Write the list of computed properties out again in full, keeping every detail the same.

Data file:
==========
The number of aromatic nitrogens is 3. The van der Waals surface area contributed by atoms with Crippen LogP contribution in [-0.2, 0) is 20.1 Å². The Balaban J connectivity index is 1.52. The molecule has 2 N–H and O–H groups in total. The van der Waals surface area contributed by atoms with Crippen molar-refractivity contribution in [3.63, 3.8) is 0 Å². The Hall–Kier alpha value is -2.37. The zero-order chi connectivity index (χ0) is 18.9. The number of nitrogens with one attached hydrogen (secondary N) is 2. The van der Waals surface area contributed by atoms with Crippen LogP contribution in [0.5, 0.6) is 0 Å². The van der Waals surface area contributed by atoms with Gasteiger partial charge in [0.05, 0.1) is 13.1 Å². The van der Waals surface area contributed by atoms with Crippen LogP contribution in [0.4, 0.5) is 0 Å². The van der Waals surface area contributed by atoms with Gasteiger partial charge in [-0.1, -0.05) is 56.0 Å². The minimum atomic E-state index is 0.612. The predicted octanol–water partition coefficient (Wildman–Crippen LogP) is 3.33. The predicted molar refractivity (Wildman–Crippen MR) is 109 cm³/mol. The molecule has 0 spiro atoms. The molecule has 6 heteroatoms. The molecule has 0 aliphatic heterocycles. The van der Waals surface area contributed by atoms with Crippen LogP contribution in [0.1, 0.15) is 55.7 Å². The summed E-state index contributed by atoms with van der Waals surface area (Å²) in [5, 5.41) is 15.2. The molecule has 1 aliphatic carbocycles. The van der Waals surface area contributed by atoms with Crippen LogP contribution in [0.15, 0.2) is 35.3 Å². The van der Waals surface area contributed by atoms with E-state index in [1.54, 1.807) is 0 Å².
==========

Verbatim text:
The number of aromatic nitrogens is 3. The van der Waals surface area contributed by atoms with Crippen LogP contribution in [-0.2, 0) is 20.1 Å². The Balaban J connectivity index is 1.52. The molecule has 2 N–H and O–H groups in total. The van der Waals surface area contributed by atoms with Crippen molar-refractivity contribution in [3.63, 3.8) is 0 Å². The Hall–Kier alpha value is -2.37. The zero-order chi connectivity index (χ0) is 18.9. The number of nitrogens with one attached hydrogen (secondary N) is 2. The van der Waals surface area contributed by atoms with Crippen LogP contribution in [0.5, 0.6) is 0 Å². The van der Waals surface area contributed by atoms with Gasteiger partial charge in [0.05, 0.1) is 13.1 Å². The van der Waals surface area contributed by atoms with Crippen LogP contribution in [0.4, 0.5) is 0 Å². The van der Waals surface area contributed by atoms with Gasteiger partial charge in [-0.1, -0.05) is 56.0 Å². The minimum atomic E-state index is 0.612. The predicted octanol–water partition coefficient (Wildman–Crippen LogP) is 3.33. The predicted molar refractivity (Wildman–Crippen MR) is 109 cm³/mol. The molecule has 0 spiro atoms. The molecule has 6 heteroatoms. The molecule has 0 aliphatic heterocycles. The van der Waals surface area contributed by atoms with Crippen LogP contribution in [0.1, 0.15) is 55.7 Å². The summed E-state index contributed by atoms with van der Waals surface area (Å²) in [5, 5.41) is 15.2. The molecule has 1 aliphatic carbocycles. The van der Waals surface area contributed by atoms with Crippen LogP contribution in [0.15, 0.2) is 35.3 Å². The van der Waals surface area contributed by atoms with E-state index in [1.54, 1.807) is 0 Å².